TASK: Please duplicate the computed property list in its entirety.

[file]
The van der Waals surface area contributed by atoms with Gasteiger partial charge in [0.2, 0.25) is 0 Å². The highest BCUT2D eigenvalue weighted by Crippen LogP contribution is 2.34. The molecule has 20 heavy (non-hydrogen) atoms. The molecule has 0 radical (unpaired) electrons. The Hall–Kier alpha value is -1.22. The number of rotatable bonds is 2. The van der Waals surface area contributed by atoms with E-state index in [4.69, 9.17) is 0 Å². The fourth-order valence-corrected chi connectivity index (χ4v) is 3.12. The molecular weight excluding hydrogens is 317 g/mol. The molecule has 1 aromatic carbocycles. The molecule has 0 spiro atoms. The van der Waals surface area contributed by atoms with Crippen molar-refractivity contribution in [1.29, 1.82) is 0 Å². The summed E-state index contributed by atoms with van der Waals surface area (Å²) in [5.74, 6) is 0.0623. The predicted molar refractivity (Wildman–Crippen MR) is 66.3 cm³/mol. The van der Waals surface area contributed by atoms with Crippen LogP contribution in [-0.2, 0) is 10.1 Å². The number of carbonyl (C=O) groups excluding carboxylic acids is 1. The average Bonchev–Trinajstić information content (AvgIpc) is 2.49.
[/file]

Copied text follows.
The van der Waals surface area contributed by atoms with Gasteiger partial charge in [0.2, 0.25) is 0 Å². The highest BCUT2D eigenvalue weighted by Crippen LogP contribution is 2.34. The molecule has 20 heavy (non-hydrogen) atoms. The molecule has 0 radical (unpaired) electrons. The Hall–Kier alpha value is -1.22. The number of rotatable bonds is 2. The van der Waals surface area contributed by atoms with E-state index in [4.69, 9.17) is 0 Å². The fourth-order valence-corrected chi connectivity index (χ4v) is 3.12. The molecular weight excluding hydrogens is 317 g/mol. The molecule has 1 aromatic carbocycles. The molecule has 0 spiro atoms. The van der Waals surface area contributed by atoms with Crippen molar-refractivity contribution in [1.29, 1.82) is 0 Å². The summed E-state index contributed by atoms with van der Waals surface area (Å²) in [5.74, 6) is 0.0623. The predicted molar refractivity (Wildman–Crippen MR) is 66.3 cm³/mol. The van der Waals surface area contributed by atoms with Crippen LogP contribution in [-0.2, 0) is 10.1 Å². The number of carbonyl (C=O) groups excluding carboxylic acids is 1. The average Bonchev–Trinajstić information content (AvgIpc) is 2.49.